Christian Scientists and SDA on “Family Guy”

I just caught the tail end of an episode of Family Guy in which Lois kidnaps the infant son of Christian Scientist neighbors to take him to a hospital for medical treatment. The episode ends with an impassioned speech outside the hospital in which Lois wins the Christian Scientist parents over with a theological argument: If you’re praying for God to heal your child, doctors and medicine are the answer to your prayer!

The closing speech is presented as a perfectly serious rebuttal to Christian Science: the writers had to inject comic relief into the preachy moment by having Peter comment on the fact that the speech wasn’t comedic. (“So far, so good, Lois. Now try to work in some laughs.”) Apparently this was an issue on which the show’s creators wanted to weigh in.

The same episode included a cutaway gag about Seventh-day Advenists: A Methodist and an Adventist are standing on a street corner. The Methodist explains that he believes in Jesus Christ, etc. The Adventist says: We believe the same things you do, except we worship on Saturday. The Methodist does an absurdly exaggerated double-take (eyeballs leaping out of his sockets) and beats a hasty retreat.

Note that where the cutaway gag satirizes a negative mainstream reaction to a minority religion (Seventh-day Adventists), the thrust of the plot overall is to reinforce criticism of a different minority religion (Christian Scientists). In the moment leading up to the SDA cutaway gag, Lois makes a comment along the lines of: I’m beginning to think that Christian Scientists are a lot crazier than Seventh-day Adventists. It would seem the writers agree.

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9 thoughts on “Christian Scientists and SDA on “Family Guy”

  1. Anathema says:

    Christian Scientists, nowadays, are more likely to take their children to doctors when things get bad, and their mind-control “Scientific healing” fails. The little-recognized tragedy now is older Christian Scientists (some in their 50s!!) who are afflicted with cancers (and other ailments) yet refused to seek medical care until their condition is terminally advanced. They shut themselves away, and are loathe to let their families (especially non-CS adult children) know.

    I participate in a website of ex-Christian Scientists, which ministers to people who have been adversely affected (afflicted?) by this cult. Check out: http://www.christianway.org.

  2. Wow . . . I post, and less than 24 hours later, an anticult group has already located the post and seized the opportunity to advertise themselves. They’re certainly . . . diligent.

  3. Caron Cosden says:

    I was really disappointed in the way Christian Scientists were portrayed in this show. The practice of Christian Science is not nearly as simplistic as the storyline made it sound. The reason people adhere to this religion is because it not only helps one’s soul, but one’s body too. I can testify to it. I was not born into this religion, but came into it as an adult and have had many healings since. Can I take antibiotics if I want to? Of course! There is no church rule against doctors. But why would I do that when most of the time I can get over an infection completely in less time than it used to take when I did rely on antibiotics? It really works for me, and that’s all I wanted to say. I have a background in genetics and used to teach college. I am not into blind faith. It’s so much more than that.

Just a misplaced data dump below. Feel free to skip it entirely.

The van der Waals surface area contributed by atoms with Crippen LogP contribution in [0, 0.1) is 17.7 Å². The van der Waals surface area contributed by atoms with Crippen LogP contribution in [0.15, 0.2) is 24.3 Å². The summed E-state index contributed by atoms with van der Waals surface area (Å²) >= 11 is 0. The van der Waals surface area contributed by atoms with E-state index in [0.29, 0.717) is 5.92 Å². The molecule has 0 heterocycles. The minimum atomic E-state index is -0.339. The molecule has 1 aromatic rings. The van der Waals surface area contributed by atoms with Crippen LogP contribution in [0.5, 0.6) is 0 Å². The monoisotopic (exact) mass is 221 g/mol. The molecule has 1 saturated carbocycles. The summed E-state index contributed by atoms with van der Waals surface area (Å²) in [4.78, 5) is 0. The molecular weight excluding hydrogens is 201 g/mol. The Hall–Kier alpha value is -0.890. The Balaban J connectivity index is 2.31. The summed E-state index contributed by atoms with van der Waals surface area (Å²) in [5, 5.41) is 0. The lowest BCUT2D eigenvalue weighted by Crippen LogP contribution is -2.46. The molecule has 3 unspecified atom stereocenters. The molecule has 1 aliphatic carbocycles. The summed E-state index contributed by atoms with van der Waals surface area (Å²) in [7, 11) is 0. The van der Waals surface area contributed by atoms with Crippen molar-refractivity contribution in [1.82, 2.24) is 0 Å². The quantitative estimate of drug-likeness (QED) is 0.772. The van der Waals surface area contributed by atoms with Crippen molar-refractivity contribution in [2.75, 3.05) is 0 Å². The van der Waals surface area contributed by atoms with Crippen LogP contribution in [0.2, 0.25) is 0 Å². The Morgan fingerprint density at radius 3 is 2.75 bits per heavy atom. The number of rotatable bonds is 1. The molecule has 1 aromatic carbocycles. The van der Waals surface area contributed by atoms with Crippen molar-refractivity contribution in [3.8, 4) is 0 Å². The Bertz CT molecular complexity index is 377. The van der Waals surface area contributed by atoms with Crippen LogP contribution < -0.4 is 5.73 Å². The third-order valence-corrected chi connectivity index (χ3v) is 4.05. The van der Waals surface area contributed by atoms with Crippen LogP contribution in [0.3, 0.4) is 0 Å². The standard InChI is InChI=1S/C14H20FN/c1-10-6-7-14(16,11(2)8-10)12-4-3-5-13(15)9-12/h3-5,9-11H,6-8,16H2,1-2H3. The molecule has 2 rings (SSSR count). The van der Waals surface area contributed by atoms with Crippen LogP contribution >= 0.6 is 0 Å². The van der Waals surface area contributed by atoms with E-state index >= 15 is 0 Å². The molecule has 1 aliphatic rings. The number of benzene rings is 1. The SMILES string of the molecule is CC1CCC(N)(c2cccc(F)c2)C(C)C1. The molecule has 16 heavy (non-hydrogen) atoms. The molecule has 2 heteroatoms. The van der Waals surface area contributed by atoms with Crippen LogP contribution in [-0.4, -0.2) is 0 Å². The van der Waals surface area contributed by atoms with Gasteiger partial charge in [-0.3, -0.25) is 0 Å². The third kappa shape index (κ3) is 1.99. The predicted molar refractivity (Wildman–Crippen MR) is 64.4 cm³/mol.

4. Mys NewView says:

    As an SDA, I found the sketch to be more making fun of Methodists and other Sunday observing denominations that make us SDAs seem so crazy for following all ten commandments instead of only nine. I didn’t see the writers as agreeing with the Methodists, but instead mocking them… of course not all Methodists are like this, so while I’m sure it was offensive, still..funny stuff.

  5. Drew Stevens says:

    Friends;
    I was born into and brought up in Christian Science. I am no longer a Christian Scientist and now find my Spiritual connection in the Tao.
    I feel compelled to make a few comments.
    First, I have had, and witnessed physical healings that have been proclaimed as miracles by some and disbelieved by most. All of my life I have found It interesting how many say they believe in God, The Bible, Jesus and other mystical and biblical beliefs, but to believe that today, someone could have a Spiritual healing sounds just to crazy.
    Second, Christian Science IS NOT A CULT!!! The fundamental beliefs of CS is to take the INSPIRED word of the Bible and LOOK at what a possible interpretation of that passage might be. We don’t “Bow Down” to any person as a Cult would have and the ENTIRE CS experience has ALWAYS been greeted and surrounded with Divine Love.